For a clearer historico-legal picture of the problem, it is worth recalling here that While “La République du Cameroun earned her independence on January 1, 1960, the independence of the State of Southern Cameroons was compromised on September 30, 1961 when the British Ambassador, in a little note traded off Southern Cameroons to President Ahmadou Ahidjo. This incident occurred on the grounds of the Tiko Airport at the ceremony marking the definitive withdrawal and departure of British Administrators, Police, and Soldiers, from Southern Cameroons.
In a nutshell therefore, the problem you are inquiring about concerns the question of compromise of the independent statehood of the United Nations-British Trust Territory of Southern Cameroons.
What are the direct causes of the current strike and how did things evolve chronologically?
- Self-deception with a belief of success in the neutralization of Southern Cameroons nationalist identity and resistance to [re]-colonization;
- Underestimation and undermining of Common Law Lawyers’ Resolutions and Proposals for new directions in the Cameroon Justice sector;
- Adoption of a genocidal military option as against the invite of Common Law Lawyers to dialogue over the issues posed by them to government as requiring urgent attention and solution;
- Segregative shutting down of internet access from the territory of Southern Cameroons for a period of 125days;
- Abuse of Court system (military tribunal) as a means of terrorising the population of southern Cameroons;
- Rejection of Common Law Lawyers’ invitation to revisit the constitutional process of “unification of La République du Cameroun and Southern Cameroons”;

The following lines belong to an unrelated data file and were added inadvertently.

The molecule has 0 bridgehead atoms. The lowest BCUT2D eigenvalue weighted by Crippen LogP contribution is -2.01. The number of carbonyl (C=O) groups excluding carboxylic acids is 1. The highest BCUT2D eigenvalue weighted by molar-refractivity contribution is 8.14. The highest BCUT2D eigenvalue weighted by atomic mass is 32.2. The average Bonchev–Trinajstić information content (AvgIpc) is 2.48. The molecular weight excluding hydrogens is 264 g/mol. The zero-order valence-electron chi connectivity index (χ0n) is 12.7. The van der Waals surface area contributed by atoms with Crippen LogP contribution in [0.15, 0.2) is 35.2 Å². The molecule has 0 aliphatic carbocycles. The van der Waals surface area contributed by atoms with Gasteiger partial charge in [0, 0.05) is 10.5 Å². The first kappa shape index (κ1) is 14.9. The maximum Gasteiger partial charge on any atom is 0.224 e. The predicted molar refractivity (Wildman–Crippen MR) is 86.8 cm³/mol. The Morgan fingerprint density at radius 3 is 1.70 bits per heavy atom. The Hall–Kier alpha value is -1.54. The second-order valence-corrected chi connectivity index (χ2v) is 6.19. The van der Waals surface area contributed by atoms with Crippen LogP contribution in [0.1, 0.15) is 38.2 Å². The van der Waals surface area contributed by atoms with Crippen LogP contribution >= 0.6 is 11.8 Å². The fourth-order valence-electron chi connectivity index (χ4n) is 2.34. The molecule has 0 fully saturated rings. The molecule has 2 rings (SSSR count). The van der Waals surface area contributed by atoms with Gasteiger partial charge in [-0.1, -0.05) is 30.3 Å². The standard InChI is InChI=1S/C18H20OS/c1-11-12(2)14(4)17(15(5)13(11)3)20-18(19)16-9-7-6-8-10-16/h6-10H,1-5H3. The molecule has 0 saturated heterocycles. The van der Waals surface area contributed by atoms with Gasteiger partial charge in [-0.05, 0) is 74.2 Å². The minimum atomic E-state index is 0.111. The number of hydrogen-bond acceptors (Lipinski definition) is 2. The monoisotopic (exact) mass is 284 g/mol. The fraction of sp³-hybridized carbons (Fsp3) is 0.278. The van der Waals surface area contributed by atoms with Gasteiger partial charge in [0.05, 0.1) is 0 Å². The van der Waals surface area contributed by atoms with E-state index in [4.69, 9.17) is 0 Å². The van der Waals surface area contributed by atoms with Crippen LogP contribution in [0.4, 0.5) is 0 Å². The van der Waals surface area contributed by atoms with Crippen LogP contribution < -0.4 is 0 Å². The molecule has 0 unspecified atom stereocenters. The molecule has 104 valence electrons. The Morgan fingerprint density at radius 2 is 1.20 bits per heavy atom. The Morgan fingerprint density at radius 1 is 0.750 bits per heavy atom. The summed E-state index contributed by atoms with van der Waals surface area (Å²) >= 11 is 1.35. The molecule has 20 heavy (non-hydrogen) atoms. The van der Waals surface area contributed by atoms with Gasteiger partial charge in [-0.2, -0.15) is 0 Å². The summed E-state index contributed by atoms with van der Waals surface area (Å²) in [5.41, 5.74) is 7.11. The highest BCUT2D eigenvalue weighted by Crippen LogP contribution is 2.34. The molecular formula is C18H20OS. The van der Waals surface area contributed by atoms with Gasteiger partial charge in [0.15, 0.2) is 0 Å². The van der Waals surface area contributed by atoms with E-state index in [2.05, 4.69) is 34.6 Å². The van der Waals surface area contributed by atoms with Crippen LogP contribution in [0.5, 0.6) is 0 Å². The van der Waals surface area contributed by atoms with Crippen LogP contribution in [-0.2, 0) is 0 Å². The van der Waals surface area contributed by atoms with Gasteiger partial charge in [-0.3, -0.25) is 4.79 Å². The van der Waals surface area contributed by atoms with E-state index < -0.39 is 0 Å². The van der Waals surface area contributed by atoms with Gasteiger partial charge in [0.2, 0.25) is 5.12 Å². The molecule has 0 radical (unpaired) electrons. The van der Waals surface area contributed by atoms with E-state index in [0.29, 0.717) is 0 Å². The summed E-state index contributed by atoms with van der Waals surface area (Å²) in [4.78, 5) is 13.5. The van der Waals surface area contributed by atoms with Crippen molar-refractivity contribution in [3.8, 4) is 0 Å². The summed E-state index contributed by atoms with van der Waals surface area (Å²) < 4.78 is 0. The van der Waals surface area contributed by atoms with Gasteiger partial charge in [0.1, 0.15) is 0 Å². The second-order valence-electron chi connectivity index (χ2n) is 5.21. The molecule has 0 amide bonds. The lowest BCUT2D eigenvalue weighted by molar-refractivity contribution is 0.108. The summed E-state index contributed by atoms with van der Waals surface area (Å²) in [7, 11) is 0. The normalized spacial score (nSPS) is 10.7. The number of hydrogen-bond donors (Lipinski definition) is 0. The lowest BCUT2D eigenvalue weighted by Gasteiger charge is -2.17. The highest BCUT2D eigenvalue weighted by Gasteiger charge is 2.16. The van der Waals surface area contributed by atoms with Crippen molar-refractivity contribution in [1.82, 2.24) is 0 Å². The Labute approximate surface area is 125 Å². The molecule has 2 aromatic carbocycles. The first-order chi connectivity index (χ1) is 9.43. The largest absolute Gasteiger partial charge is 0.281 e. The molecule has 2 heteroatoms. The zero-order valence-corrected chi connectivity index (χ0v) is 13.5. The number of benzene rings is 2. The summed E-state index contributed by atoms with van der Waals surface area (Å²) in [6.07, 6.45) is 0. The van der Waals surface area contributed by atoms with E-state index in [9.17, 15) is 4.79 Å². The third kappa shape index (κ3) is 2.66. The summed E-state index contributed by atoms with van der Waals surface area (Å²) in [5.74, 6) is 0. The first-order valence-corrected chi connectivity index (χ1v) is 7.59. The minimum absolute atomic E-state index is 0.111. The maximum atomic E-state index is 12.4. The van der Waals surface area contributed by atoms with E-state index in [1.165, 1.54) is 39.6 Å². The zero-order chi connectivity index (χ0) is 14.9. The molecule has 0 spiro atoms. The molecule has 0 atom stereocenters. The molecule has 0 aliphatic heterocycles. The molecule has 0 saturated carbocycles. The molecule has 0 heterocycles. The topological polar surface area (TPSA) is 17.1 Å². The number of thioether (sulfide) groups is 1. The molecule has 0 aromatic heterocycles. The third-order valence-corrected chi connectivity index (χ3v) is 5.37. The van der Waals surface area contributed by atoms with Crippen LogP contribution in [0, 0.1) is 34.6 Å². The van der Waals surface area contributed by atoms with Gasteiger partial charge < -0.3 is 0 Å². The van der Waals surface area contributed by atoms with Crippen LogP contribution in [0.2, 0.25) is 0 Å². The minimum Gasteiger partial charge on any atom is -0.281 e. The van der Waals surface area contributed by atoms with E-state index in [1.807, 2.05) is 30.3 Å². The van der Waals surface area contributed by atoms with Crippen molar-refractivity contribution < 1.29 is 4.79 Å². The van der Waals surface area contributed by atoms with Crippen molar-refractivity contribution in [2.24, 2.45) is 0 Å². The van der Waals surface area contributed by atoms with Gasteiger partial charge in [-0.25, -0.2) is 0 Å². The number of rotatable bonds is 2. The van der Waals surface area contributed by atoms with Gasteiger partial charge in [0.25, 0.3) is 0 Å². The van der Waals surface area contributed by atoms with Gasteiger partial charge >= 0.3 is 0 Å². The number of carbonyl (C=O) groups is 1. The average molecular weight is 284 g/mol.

- Heightened and accelerated socio-economic rape of the Land of Southern Cameroons;
- Realization of betrayal of trust of Southern Cameroonians by internal and external forces;
- Easing of political communication through social media.
When was the consortium formed? By who? For what purpose? And which unions and associations are part of it?
The Consortium was created sometime in November 2016. No individual or group of individuals created the “Consortium”; It was the creation of civil society organizations engaged in the indefinite sit-in strike called by the constituent Associations of common law lawyer’s Associations in Cameroon – namely North-West Lawyers’
association (NOWELA); Fako Lawyers’ Association (FALKLA); Meme Lawyers’ Association (MELA); and Manyu Lawyers’ association (MALA), through their elected Representatives (Presidents);
The initial signatories were the above Common law lawyers’ associations, the syndicate of university of Buea Lecturers; Traders associations in Bamenda, the Cameroon teachers Trade Union (CATTU), etc.